Happy Together

Two master musicians take on a disc of '60s covers.

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Making a covers album can be tricky. There's the material: Do you pick high-profile songs and risk being crushed by the weight of the originals, or do you opt for obscure gems and mitigate the familiarity that's a big part the appeal? Then there's the treatment: Do you wantonly deconstruct the tunes and render them barely covers at all, or stick close to the originals and take a chance of your version being pedestrian by comparison?

These kind of aesthetic issues were decidedly not on the minds of Matthew Sweet and lead Bangle Susanna Hoffs while making Under the Covers, Vol. 1, a lovingly rendered and utterly addictive set of '60s tunes by the likes of The Beatles, The Who and Neil Young, as well as such cult acts as Love, Fairport Convention and Velvet Underground.

"It was only about having fun," Sweet says in a phone interview. "We didn't need to do it. We'd never worked together in the studio before and we didn't want any hassles."

A sense of fun and wonder gushes through Under the Covers. Supreme popsmiths and longtime friends Hoffs and Sweet clearly have a great deal of affection and affinity for the material but never sound hamstrung by its importance. They keep the tempos, melodies and instrumental textures close to the original versions but take a few liberties by expanding the depth and richness of the vocal arrangements.

You could say that karma was on their side from the get-go. Once the project was greenlighted by the Shout Factory label, Hoffs and Sweet scratched out top-of-their-head lists of songs they wanted to remake.

"She came over to my house, and we both had 'She May Call You Up Tonight,' by the Left Banke first on our lists," Sweet says, still amused by the notion. "We couldn't believe the other one had it." (To further underscore the serendipity, note that the song never charted.)

The next few pieces were quickly chosen: The Mamas & the Papas' "Monday, Monday"; The Beach Boys' "The Warmth of the Sun"; Fairport Convention's "Who Knows Where the Time Goes"; and the shimmering album-opener, "I See the Rain" by The Marmalade. "When we started talking about doing the project, all of our record-freak friends started giving us CDs of '60s music," Sweet explains. "Someone gave Sue ['I See the Rain'] on disc, and we both had it on our lists."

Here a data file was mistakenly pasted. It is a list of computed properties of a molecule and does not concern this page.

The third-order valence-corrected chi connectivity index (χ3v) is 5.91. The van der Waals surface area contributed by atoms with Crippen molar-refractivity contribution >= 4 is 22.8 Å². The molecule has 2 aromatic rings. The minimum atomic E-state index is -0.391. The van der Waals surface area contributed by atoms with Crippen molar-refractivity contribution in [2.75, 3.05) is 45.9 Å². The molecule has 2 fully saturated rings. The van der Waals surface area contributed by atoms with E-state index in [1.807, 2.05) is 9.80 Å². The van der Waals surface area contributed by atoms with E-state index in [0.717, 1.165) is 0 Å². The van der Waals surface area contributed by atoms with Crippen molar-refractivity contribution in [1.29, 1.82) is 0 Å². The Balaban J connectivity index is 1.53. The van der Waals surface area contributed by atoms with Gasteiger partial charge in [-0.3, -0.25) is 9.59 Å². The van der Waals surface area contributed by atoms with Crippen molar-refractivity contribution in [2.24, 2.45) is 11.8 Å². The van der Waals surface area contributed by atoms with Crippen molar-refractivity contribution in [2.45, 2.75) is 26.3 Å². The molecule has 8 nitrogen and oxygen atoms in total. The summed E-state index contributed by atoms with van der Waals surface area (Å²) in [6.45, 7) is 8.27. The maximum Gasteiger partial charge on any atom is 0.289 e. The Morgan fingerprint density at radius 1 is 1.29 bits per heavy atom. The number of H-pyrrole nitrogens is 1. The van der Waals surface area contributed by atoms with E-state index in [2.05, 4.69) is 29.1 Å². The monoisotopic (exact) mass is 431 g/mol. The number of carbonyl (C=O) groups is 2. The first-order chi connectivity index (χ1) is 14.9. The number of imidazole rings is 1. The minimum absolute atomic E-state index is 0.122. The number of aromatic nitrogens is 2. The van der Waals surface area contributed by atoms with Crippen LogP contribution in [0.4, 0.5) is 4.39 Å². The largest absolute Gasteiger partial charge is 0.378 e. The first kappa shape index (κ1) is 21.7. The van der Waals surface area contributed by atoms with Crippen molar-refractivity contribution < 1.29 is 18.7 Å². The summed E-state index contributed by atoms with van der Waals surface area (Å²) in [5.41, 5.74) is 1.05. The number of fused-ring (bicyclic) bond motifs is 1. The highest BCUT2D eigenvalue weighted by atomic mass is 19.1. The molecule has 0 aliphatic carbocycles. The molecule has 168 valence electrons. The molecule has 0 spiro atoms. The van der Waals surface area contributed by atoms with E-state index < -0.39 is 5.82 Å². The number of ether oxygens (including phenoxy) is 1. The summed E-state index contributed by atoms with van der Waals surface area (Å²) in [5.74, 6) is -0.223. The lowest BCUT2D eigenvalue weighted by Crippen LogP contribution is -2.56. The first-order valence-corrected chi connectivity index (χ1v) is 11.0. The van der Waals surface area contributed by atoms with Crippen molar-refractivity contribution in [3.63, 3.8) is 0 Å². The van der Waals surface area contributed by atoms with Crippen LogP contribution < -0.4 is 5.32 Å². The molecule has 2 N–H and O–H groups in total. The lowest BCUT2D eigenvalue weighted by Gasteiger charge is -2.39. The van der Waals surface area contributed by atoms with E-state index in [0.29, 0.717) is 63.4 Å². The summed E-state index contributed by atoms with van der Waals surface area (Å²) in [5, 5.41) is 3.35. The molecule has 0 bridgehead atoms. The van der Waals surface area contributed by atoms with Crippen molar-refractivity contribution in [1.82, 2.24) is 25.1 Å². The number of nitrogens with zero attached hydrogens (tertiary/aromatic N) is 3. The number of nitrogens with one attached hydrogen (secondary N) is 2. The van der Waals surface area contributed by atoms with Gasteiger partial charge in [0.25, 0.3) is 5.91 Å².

From there, it was on to Sweet's Los Angeles home studio. He led a small stable of trusted players, including guitarist and frequent collaborator Richard Lloyd, through the basic tracks, and he brought in Van Dyke Parks to play some keyboards and write orchestrations for a few numbers. "I did most of the harmony [vocal] beds very quickly at home," Sweet says, "to give Sue something to sing on. She's more the lead-singer type."

The team took a few unexpected wrong turns. "We had to abandon 'Go Now!'" Sweet says of the 1965 Moody Blues hit. "We thought we could kick ass on it, but it wasn't working for some reason. We also gave up on 'Go All the Way," by The Raspberries. Susie didn't like her vocal on that one."

Both of those discarded songs are eminently Beatles-esque, and if there's a stylistic touchstone to Under the Covers, it starts with the Fab Four. Only one Beatles tune made the final cut, but Sweet and Hoffs chose wisely, turning out a radiant take of "And Your Bird Can Sing," a track from Revolver that was among the band's best tunes never released as a single. Sweet says that two leftover songs — "Birthday" and "Everybody's Got Something to Hide Except Me and Monkey" — will likely be used in some extras capacity. (Other B-sides: The Kinks' "Village Green Preservation Society" and Buffalo Springfield's "On the Way Home.")

The recording process stayed fun and largely glitch-free — and free from the burden of commercial expectations. Then something funny happened. "We finish the record, turn it in, and there's this real excitement," Sweet says. "Suddenly, people are panicking: How do you translate that kind of excitement into commercial success without an obvious radio format? How do you get in front of people?"

Under the Covers is an album with a certain cross-generational appeal, and would seem to be a slam-dunk with baby-boomers. Sweet muses, with a hint of embarrassment, that it would be a perfect fit for Starbucks counters but adds that the coffeemaker's music department is in flux. "People are definitely wondering how to go about" the marketing, he continues. "We're in a transition between the virtual world of music sales and traditional sales, and neither of them seems to be in full force right now. So how do you break through?"

Sweet does not have the answers but doesn't discount the notion that serendipitous events will continue and Under the Covers will find its much-deserved audience.

But he's not going to sweat it if the record fails to blow up, or if music scribes undervalue it. "In a sense, I'd tend to agree with them," Sweet says, perhaps anticipating less-than-stellar treatment from critics. "It's cover stuff. It's not important as real new music. We never felt it was this big, giant thing. It was a fun little project. If it's real listenable, we did our job, but mostly we did it for selfish reasons — to make a recording together of songs we love."

For more info and a complete Under the Covers track list and audio samples, go to www.myspace.com/sidnsusie.

About The Author

Eric Snider

Eric Snider is the dean of Bay area music critics. He started in the early 1980s as one of the founding members of Music magazine, a free bi-monthly. He was the pop music critic for the then-St. Petersburg Times from ‘87-’93. Snider was the music critic, arts editor and senior editor of Weekly Planet/Creative...
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